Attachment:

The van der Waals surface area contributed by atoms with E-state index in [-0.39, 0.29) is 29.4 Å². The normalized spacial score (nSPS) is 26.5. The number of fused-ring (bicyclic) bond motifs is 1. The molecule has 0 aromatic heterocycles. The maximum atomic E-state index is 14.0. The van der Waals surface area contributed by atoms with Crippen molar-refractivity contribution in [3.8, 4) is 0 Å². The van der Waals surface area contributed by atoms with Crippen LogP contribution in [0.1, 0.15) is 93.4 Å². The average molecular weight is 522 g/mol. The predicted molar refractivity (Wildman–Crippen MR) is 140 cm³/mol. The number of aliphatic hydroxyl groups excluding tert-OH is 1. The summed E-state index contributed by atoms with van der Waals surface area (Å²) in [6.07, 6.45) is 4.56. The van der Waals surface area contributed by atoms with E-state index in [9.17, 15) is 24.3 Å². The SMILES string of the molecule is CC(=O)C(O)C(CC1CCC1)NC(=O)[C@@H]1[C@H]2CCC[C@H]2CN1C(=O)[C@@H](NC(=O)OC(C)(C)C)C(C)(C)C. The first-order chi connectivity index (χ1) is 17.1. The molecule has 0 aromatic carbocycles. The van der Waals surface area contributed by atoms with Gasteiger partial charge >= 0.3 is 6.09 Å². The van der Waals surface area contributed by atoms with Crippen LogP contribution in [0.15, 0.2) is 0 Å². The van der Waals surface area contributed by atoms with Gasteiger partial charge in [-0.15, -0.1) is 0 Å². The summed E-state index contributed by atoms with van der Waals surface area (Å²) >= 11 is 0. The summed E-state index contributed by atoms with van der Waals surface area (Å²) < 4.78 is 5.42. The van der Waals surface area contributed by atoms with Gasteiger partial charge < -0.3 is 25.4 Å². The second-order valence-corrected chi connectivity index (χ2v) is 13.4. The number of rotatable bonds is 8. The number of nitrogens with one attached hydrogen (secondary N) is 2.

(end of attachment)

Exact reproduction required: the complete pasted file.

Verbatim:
The van der Waals surface area contributed by atoms with E-state index in [-0.39, 0.29) is 29.4 Å². The normalized spacial score (nSPS) is 26.5. The number of fused-ring (bicyclic) bond motifs is 1. The molecule has 0 aromatic heterocycles. The maximum atomic E-state index is 14.0. The van der Waals surface area contributed by atoms with Crippen molar-refractivity contribution in [3.8, 4) is 0 Å². The van der Waals surface area contributed by atoms with Crippen LogP contribution in [0.1, 0.15) is 93.4 Å². The average molecular weight is 522 g/mol. The predicted molar refractivity (Wildman–Crippen MR) is 140 cm³/mol. The number of aliphatic hydroxyl groups excluding tert-OH is 1. The summed E-state index contributed by atoms with van der Waals surface area (Å²) in [6.07, 6.45) is 4.56. The van der Waals surface area contributed by atoms with E-state index in [9.17, 15) is 24.3 Å². The SMILES string of the molecule is CC(=O)C(O)C(CC1CCC1)NC(=O)[C@@H]1[C@H]2CCC[C@H]2CN1C(=O)[C@@H](NC(=O)OC(C)(C)C)C(C)(C)C. The first-order chi connectivity index (χ1) is 17.1. The molecule has 0 aromatic carbocycles. The van der Waals surface area contributed by atoms with Gasteiger partial charge >= 0.3 is 6.09 Å². The van der Waals surface area contributed by atoms with Crippen LogP contribution in [0.15, 0.2) is 0 Å². The van der Waals surface area contributed by atoms with Gasteiger partial charge in [-0.15, -0.1) is 0 Å². The summed E-state index contributed by atoms with van der Waals surface area (Å²) >= 11 is 0. The summed E-state index contributed by atoms with van der Waals surface area (Å²) < 4.78 is 5.42. The van der Waals surface area contributed by atoms with Gasteiger partial charge < -0.3 is 25.4 Å². The second-order valence-corrected chi connectivity index (χ2v) is 13.4. The number of rotatable bonds is 8. The number of nitrogens with one attached hydrogen (secondary N) is 2.